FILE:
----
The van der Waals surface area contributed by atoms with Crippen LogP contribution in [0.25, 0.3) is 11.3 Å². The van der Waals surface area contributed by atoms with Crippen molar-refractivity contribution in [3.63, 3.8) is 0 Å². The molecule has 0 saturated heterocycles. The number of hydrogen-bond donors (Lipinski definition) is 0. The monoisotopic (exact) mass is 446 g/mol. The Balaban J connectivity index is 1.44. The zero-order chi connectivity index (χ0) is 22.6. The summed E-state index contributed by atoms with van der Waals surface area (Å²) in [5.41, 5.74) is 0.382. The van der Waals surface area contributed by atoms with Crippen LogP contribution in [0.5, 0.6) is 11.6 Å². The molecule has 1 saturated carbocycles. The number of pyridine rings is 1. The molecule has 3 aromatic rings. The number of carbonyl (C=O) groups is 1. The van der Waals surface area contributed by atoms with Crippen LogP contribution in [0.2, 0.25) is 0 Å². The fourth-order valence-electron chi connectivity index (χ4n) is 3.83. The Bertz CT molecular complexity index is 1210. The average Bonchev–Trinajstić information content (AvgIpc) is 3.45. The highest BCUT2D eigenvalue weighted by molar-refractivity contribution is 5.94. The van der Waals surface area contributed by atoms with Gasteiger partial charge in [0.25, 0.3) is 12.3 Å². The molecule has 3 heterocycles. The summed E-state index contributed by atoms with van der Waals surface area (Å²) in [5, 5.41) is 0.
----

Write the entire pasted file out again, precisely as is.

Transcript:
The van der Waals surface area contributed by atoms with Crippen LogP contribution in [0.25, 0.3) is 11.3 Å². The van der Waals surface area contributed by atoms with Crippen molar-refractivity contribution in [3.63, 3.8) is 0 Å². The molecule has 0 saturated heterocycles. The number of hydrogen-bond donors (Lipinski definition) is 0. The monoisotopic (exact) mass is 446 g/mol. The Balaban J connectivity index is 1.44. The zero-order chi connectivity index (χ0) is 22.6. The summed E-state index contributed by atoms with van der Waals surface area (Å²) in [5.41, 5.74) is 0.382. The van der Waals surface area contributed by atoms with Crippen LogP contribution in [0.5, 0.6) is 11.6 Å². The molecule has 1 saturated carbocycles. The number of pyridine rings is 1. The molecule has 3 aromatic rings. The number of carbonyl (C=O) groups is 1. The van der Waals surface area contributed by atoms with Crippen LogP contribution in [0.2, 0.25) is 0 Å². The fourth-order valence-electron chi connectivity index (χ4n) is 3.83. The Bertz CT molecular complexity index is 1210. The average Bonchev–Trinajstić information content (AvgIpc) is 3.45. The highest BCUT2D eigenvalue weighted by molar-refractivity contribution is 5.94. The van der Waals surface area contributed by atoms with Gasteiger partial charge in [0.25, 0.3) is 12.3 Å². The molecule has 3 heterocycles. The summed E-state index contributed by atoms with van der Waals surface area (Å²) in [5, 5.41) is 0.